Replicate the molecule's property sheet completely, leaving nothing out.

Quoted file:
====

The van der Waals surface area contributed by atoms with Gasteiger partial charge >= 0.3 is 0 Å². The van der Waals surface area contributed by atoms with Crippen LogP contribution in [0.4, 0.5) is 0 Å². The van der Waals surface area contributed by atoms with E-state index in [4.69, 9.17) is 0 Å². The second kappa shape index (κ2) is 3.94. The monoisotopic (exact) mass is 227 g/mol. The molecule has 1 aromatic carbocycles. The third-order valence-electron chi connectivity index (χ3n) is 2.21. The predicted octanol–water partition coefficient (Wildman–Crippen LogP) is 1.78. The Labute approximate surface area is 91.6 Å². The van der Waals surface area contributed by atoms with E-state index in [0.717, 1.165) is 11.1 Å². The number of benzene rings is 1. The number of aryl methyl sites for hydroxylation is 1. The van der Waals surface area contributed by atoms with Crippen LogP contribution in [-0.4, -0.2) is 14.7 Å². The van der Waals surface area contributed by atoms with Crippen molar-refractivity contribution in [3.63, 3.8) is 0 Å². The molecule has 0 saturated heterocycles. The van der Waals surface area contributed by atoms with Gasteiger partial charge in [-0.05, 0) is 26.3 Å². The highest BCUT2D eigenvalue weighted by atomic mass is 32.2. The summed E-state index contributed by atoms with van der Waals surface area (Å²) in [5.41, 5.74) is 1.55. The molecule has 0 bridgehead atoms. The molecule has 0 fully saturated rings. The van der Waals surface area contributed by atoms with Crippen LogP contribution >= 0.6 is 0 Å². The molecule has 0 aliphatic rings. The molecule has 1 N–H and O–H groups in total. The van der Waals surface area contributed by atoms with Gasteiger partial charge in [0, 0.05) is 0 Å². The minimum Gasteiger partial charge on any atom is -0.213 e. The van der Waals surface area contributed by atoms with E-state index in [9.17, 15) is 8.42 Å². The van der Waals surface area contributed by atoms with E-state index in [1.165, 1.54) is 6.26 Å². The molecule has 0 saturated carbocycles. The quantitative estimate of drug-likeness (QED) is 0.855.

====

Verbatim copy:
The van der Waals surface area contributed by atoms with Gasteiger partial charge >= 0.3 is 0 Å². The van der Waals surface area contributed by atoms with Crippen LogP contribution in [0.4, 0.5) is 0 Å². The van der Waals surface area contributed by atoms with E-state index in [4.69, 9.17) is 0 Å². The second kappa shape index (κ2) is 3.94. The monoisotopic (exact) mass is 227 g/mol. The molecule has 1 aromatic carbocycles. The third-order valence-electron chi connectivity index (χ3n) is 2.21. The predicted octanol–water partition coefficient (Wildman–Crippen LogP) is 1.78. The Labute approximate surface area is 91.6 Å². The van der Waals surface area contributed by atoms with E-state index in [0.717, 1.165) is 11.1 Å². The number of benzene rings is 1. The number of aryl methyl sites for hydroxylation is 1. The van der Waals surface area contributed by atoms with Crippen LogP contribution in [-0.4, -0.2) is 14.7 Å². The van der Waals surface area contributed by atoms with Crippen molar-refractivity contribution in [3.63, 3.8) is 0 Å². The molecule has 0 saturated heterocycles. The van der Waals surface area contributed by atoms with Gasteiger partial charge in [-0.05, 0) is 26.3 Å². The highest BCUT2D eigenvalue weighted by atomic mass is 32.2. The summed E-state index contributed by atoms with van der Waals surface area (Å²) in [5.41, 5.74) is 1.55. The molecule has 0 bridgehead atoms. The molecule has 0 fully saturated rings. The van der Waals surface area contributed by atoms with Crippen LogP contribution >= 0.6 is 0 Å². The molecule has 0 aliphatic rings. The molecule has 1 N–H and O–H groups in total. The van der Waals surface area contributed by atoms with Gasteiger partial charge in [0, 0.05) is 0 Å². The minimum Gasteiger partial charge on any atom is -0.213 e. The van der Waals surface area contributed by atoms with E-state index in [9.17, 15) is 8.42 Å². The van der Waals surface area contributed by atoms with E-state index in [1.165, 1.54) is 6.26 Å². The molecule has 0 saturated carbocycles. The quantitative estimate of drug-likeness (QED) is 0.855.